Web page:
• Claude Hurlbert says:

          Yeah, I see your point, Pete. We are born into who we are before we even know that we are (I’m sure I just plagiarized someone with that, but perhaps you take my point). I fear that if I had been given free choice back at my beginning I would have waffled, Hamlet-like, about which way to go. I say that without any evidence, except that as I age I seem to be on the same twisting path. I think sometimes I see it in my photography, endless interpretation (until the final click of the shutter, that is), which I prefer to the idea that my photos too often chronicle my indecision. Maybe that’s it–“interpretation.” I may be forever caught between poles, moving back and forth. But if I am interpreting, I tell myself, I am making at least some kind of sense (hopefully).

          Pascal, obviously you have not left metaphysics, de Chardin, and Charon behind. They seem to have led to a very good place indeed, if I may judge by your photos. Our photos, too, are sometimes something like those metallic leaves, aren’t they–our postings (maybe even prayers) of supplication, hope, gratitude or love? Of course, our photography can embody other meanings and messages as well, but I have those metallic leaves in mind as I type this. It’s a compelling image.

  • Pascal Ravach says:

    And by the way, Pete’s comment and yours remind me to explain something for those not familiar with Thailand: the metallic leaves. In the West, believers (and sometimes non-believers too) usually use candles (I also remember love lockers on bridges in Europe…); in Vietnam it is ribbons; they write on them, then suspend them on sacred trees; in Thailand’s important temples we can often see these leaves, sometimes marked with dates or lover’s names or whatever; I always loved looking at these many personal hopes or gratitude (Buddhists often « ask something » or « thank for something » in their prayers… Asian remain pragmatic people 🙂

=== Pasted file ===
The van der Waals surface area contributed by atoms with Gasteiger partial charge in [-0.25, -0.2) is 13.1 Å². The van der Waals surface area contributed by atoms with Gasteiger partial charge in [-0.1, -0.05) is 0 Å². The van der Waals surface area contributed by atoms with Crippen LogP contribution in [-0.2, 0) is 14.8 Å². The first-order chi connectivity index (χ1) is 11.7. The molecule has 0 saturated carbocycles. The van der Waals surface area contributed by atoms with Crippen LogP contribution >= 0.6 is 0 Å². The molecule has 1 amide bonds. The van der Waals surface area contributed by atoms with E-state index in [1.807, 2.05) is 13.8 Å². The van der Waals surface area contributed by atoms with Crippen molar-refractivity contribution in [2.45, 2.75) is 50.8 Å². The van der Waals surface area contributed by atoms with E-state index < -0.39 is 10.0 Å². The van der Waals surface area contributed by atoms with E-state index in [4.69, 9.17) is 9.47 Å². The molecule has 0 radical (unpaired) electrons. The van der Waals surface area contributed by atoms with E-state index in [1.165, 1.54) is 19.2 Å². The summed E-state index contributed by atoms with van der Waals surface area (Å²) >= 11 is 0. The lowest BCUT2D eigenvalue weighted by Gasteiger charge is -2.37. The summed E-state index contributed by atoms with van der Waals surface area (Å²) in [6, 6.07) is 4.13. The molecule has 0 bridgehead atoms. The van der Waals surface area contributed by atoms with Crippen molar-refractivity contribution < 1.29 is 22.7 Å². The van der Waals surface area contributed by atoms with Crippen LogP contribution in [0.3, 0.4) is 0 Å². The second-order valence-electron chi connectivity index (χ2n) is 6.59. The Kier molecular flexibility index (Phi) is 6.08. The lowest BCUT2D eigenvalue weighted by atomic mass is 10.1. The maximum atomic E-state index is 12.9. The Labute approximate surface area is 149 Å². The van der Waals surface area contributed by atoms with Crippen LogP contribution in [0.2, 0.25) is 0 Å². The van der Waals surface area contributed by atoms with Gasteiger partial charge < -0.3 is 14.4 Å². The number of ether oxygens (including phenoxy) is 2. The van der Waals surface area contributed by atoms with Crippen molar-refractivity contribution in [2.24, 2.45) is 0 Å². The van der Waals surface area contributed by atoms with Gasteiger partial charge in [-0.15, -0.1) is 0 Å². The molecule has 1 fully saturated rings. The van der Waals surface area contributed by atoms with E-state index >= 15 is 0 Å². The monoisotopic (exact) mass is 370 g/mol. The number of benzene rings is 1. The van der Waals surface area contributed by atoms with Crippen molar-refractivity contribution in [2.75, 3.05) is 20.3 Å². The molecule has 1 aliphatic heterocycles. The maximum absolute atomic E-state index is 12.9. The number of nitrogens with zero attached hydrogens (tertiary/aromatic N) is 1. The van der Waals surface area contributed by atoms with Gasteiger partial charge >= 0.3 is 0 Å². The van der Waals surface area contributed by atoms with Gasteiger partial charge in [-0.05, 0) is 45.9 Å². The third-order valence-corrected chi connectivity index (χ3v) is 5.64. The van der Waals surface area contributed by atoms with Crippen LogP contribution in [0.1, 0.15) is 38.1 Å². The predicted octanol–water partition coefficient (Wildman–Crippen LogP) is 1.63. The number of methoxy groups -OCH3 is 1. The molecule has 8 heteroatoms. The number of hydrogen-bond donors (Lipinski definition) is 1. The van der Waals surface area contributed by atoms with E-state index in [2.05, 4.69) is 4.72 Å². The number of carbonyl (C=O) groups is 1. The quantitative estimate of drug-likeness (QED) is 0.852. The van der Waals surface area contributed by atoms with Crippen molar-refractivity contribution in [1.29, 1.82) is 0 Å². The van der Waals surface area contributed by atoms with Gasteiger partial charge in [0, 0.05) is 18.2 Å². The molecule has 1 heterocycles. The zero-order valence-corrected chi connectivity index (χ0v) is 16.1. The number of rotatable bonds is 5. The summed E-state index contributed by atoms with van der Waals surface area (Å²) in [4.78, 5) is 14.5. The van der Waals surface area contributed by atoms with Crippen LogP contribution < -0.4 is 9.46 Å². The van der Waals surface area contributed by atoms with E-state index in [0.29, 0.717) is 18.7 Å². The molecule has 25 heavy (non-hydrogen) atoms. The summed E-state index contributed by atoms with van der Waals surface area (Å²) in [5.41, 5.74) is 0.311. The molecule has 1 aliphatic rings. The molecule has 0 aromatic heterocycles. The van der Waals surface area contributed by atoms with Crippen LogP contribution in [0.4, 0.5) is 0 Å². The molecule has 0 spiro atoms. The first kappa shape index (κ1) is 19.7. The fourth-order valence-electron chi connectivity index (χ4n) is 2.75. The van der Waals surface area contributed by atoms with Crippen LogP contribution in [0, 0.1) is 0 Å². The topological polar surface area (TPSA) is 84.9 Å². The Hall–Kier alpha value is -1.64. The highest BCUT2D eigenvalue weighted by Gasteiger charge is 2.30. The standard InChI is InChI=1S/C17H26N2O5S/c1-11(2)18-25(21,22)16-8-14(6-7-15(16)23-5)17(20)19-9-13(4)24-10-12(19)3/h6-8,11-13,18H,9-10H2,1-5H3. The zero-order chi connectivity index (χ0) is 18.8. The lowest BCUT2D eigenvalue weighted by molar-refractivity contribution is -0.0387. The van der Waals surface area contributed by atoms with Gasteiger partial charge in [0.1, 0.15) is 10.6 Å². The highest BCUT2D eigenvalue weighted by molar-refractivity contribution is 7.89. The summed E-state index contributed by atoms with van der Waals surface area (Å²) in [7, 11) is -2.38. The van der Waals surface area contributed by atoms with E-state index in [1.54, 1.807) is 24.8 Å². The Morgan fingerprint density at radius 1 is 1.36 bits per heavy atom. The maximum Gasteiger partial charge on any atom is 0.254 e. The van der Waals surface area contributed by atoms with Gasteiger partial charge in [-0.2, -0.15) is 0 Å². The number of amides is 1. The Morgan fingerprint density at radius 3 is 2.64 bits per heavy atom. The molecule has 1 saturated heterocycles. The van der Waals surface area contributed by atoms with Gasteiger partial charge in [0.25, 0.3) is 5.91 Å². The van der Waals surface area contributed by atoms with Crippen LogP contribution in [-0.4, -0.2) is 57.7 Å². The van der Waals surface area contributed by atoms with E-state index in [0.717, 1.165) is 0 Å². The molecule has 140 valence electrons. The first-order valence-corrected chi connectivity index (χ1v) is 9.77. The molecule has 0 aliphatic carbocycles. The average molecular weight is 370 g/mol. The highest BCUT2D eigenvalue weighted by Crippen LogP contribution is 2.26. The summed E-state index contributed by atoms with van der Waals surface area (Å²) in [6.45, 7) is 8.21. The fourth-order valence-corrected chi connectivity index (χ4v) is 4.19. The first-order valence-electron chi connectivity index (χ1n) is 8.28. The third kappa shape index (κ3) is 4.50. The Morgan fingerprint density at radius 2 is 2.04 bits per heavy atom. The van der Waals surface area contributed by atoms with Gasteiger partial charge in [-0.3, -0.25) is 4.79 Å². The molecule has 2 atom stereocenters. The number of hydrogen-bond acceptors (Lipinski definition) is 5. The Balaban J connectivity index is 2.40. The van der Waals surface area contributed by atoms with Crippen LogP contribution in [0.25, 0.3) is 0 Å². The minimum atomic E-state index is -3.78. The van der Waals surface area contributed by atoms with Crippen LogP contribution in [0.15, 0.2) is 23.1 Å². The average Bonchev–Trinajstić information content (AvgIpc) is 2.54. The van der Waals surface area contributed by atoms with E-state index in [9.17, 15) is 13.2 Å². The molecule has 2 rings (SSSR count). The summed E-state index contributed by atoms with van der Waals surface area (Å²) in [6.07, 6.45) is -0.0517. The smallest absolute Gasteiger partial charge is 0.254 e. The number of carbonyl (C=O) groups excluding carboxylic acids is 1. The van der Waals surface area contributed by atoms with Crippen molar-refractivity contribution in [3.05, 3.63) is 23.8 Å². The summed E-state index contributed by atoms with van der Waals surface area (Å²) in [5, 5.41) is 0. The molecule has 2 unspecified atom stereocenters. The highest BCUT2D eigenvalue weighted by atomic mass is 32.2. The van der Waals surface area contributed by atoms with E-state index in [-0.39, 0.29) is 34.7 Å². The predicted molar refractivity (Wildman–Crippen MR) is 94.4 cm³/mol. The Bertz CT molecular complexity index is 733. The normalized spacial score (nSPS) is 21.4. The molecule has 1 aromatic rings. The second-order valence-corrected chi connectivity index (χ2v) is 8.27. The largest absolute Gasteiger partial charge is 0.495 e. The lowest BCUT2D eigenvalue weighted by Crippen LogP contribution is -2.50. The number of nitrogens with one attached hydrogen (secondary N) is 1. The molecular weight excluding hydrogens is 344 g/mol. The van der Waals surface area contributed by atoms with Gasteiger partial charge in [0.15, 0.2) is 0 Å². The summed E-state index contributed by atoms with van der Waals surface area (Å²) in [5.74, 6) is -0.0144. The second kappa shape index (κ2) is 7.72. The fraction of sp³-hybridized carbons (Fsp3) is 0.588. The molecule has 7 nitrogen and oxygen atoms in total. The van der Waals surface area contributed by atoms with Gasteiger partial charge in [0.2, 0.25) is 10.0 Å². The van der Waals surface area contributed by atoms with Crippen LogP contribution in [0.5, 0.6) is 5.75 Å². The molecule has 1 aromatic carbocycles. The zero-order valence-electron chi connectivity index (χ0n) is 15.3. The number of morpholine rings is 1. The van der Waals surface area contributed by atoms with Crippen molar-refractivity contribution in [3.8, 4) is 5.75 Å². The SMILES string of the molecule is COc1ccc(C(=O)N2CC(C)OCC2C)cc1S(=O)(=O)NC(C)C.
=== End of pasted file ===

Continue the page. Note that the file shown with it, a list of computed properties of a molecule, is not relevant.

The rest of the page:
• jean pierre (pete) guaron says:

      FYI Pascal – there is an article on Thailand in the “travel” section of yesterday’s “Weekend Australian” newspaper – and it describes Thailand as “the land of smiles”.

      (My “oops” – this comment was meant to be here, but it’s somehow also landed in Pascal’s #1194 Week links of photography – – désolé!)

  • Mer says:


    Nice use of light – or lack of – and colour.

    The image of the candle being lit, gorgeous. I’m trying to stay away from shallow DOF(for now), but shots like this make me reconsider.


    • Pascal Ravach says:

      Thanks, Mer!
      I try also to avoid shallow DOF, but this time I fell « compelled » back into it because that moment had such a « inner » feeling, and while looking like nothing special, it had a certain « magic » in it… I think we can say that the situation needed that choice 🙂
      I liked to see Pascal J. using it as a background for the title 🙂